Who are you serving?

Sam Petitfils

"So whether you eat or drink or whatever you do, do it all for the glory of God."  I Corinthians 10:31

Remembering who we serve affects how we serve:

"The noted English architect Sir Christopher Wren was supervising the construction of a magnificent cathedral in London.  A journalist thought it would be interesting to interview some of the workers, so he chose three and asked them this question, "What are you doing?"  The first replied, "I'm cutting stone for 10 shillings a day."  The next answered, "I'm putting in 10 hours a day on this job."  But the third said, "I'm helping Sir Christopher Wren construct one of London's greatest cathedrals."

People often serve for similar reasons.  The first person in the illustration above served for money.  He probably thought only of pay day.  As he was laboring on the cathedral, he was counting his shillings, thinking of how he would spend it.  If the budget fell behind and he was asked to work more for less, it would be a deal-breaker for him.

The second individual was a "clock-watcher."  He eyed the clock, would put in his time, then he was "off the clock."  Whe he went home, he wouldn't pay an ounce of attention to how he worked that day, he was going to have fun and entertain himself.  What he did that day or would do tomorrow at the construction site simply did not enter into his thinking.  After all, it wasn't his responsibility.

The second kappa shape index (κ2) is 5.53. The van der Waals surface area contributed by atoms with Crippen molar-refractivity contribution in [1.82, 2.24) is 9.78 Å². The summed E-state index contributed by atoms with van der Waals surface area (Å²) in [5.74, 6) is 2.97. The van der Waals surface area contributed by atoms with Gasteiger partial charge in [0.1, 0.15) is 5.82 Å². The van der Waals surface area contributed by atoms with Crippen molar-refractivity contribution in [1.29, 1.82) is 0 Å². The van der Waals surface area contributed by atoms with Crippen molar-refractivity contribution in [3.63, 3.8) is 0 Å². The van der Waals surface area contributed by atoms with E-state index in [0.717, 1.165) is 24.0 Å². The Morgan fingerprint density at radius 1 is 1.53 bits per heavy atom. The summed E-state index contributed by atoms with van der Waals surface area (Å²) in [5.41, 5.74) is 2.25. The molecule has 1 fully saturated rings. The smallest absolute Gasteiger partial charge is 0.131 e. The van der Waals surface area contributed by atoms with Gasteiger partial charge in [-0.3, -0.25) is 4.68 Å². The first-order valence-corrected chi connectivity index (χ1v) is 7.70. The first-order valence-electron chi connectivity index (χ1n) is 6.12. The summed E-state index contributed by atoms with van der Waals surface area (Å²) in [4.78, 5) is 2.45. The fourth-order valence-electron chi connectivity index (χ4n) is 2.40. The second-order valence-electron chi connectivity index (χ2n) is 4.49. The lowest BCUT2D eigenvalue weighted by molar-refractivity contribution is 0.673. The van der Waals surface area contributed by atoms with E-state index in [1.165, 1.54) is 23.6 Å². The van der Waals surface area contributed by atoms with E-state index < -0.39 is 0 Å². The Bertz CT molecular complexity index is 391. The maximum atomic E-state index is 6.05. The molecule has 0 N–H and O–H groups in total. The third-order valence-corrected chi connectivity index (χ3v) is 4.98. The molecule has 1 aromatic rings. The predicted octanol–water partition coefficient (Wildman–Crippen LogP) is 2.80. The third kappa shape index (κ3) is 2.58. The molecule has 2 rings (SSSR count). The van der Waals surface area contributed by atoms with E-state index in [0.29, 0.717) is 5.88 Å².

Finally, the third worker approached it differently.  He caught the vision of building a great cathedral, one built with care, precision, and diligence.  He was concerned about the outcome.  If others did not care about their work, it didn't rub off on him.  He felt privileged to be part of a great undertaking, the construction of one of London's greatest buildings.  He was going to approach his work with the greatest care, and he would give it his all.

The last worker deomonstrated the kind of attitude Sir Christopher Wren was looking for.  And this worker did not want to disappoint him.  But here's an important question:  Who are we serving?

We serve the true and living God, and the only God.  He created heaven and earth, and we owe our very existence to Him.  He sent His one and only Son to die for us, and has promised us life never ending.  If we truly serve God, it will affect the quality of our service.  If we serve because we felt pressured to, or for some sort of earthly reward, our work will suffer.  Knowing who we serve instills in us joy, passion, and a desire to do our very best.  After all, our Lord is worthy of our very best efforts.

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